A general representative candidate said he created his new one-person, student-run political slate to address what he considers to be a lack of inclusion and transparency between the current undergraduate student government and the campus community.
Candidates Operating Clearly is a new single-person slate running third-year statistics student Andrew Sokoler for general representative in this year’s Undergraduate Students Association Council election. Sokoler said COC aims to make USAC more accessible to students and students happier.
“I want to make UCLA a more enjoyable place for everyone,” Sokoler said. “USAC takes itself too seriously, and I see myself as a figure to lighten the mood while I have serious concerns about students.”
Sokoler said he thinks current slates run candidates with similar backgrounds and perspectives, but he is trying to reach individuals who do not normally interact with USAC. The Election Board sanctioned Sokoler on Friday for emailing 444 student groups he was not affiliated with in an attempt to recruit people with different opinions into his campaign staff.
“Look at the staffs for councilmembers,” Sokoler said. “They seem to share the same ideas of that member, and people are appointed to teams based on prior (connections) to (councilmembers) or involvement in their own communities.”
As general representative, Sokoler said he intends to replace the wooden general representative office door in Kerckhoff Hall with a glass door to emphasize his mission for more transparency in USAC.
Kushal Chatterjee, a fourth-year chemical engineering student and the slate’s campaign manager, said he thinks the transparent-door policy and Sokoler’s commitment to video record his actions inside his office will ensure the public can witness and hold him accountable for his actions.
“This should be a precedent set for everyone in USAC,” Chatterjee said.
Sokoler said he also hopes to improve student facilities and activities on campus. Chatterjee said COC plans to create dedicated lanes for better accessibility on campus and improve restroom quality.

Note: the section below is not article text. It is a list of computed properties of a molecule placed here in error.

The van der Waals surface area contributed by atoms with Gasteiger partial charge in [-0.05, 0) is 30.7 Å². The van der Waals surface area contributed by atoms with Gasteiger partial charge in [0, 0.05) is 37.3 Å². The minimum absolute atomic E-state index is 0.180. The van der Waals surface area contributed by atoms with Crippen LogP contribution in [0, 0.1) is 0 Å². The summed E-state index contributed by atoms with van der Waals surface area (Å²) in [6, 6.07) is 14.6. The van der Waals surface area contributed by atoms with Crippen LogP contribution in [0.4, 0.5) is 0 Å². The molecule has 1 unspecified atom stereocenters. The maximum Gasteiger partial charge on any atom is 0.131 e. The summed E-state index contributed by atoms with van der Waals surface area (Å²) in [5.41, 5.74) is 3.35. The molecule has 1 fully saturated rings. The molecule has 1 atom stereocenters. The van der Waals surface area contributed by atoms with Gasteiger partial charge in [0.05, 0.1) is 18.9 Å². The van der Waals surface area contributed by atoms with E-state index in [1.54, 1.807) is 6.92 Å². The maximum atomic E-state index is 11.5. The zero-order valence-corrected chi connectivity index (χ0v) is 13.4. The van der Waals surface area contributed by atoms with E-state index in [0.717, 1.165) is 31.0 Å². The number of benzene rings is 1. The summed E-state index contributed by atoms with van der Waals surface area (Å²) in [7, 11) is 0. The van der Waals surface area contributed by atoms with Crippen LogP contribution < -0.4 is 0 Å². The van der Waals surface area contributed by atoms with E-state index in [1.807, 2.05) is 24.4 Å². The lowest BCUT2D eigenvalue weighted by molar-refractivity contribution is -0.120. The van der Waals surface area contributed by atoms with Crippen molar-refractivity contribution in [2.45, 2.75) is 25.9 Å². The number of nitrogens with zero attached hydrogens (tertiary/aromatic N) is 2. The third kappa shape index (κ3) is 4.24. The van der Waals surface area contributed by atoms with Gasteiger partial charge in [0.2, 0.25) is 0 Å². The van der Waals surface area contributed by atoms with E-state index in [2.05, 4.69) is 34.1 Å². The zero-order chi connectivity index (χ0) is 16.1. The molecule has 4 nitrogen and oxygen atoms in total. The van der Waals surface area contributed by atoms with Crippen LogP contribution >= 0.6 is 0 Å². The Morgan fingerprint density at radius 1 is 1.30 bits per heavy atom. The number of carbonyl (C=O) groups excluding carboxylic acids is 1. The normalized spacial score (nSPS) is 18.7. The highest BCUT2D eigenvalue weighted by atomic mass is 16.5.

“I want to make UCLA a more enjoyable place for everyone, and platforms like my pro-bird stance, will create safer spaces for students,” Sokoler added.
Sokoler said that, although he and his campaign managers do not have any prior experience with student government, they are confident in their ability to bring change to campus. He said his experience as the student council president in fifth grade and working as a student employee on campus has taught him leadership skills that will help him as a councilmember.
“These experiences have enabled me to interact with more students and learn from different communities’ experiences,” he said.
Chatterjee also said that Sokoler’s lack of experience in USAC will put him at an advantage once he is elected because he will have different experiences to draw from than other councilmembers.
“He will suggest ideas that people will not really think about and we think it will make USAC better,” Chatterjee said.
Sokoler said he decided to run alone because he was unsure any other candidates would uphold his ideals.
“I am running alone because I am basically a USAC outsider here to combat corrupt politicians,” he said. “I do not know if people would want to uphold the same standards I am striving for.”
Sokoler said that running a one-person slate has advantages over running as an independent candidate because students will associate him with his slate’s name and principles.
“More students will see that this is the slate and candidate that is emphasizing ideals of inclusivity and transparency,” he added. “A lot of independent candidates get lost in the fact that there are so many independent candidates.”
Andres Paciuc, a slate campaign manager for COC and a fourth-year psychology student, said he acknowledges that, because the slate is new, it has no pre-established support networks.
“In the past, I have seen slates with one person do not have the pre-existing voting block necessary to get elected,” he said.
However, Paciuc said that, although it may be difficult to get Solokner elected, his COC staff is working to win him a seat and institute his platforms.
“Our platforms may sound silly, but they are pragmatic and would benefit most students,” Paciuc said.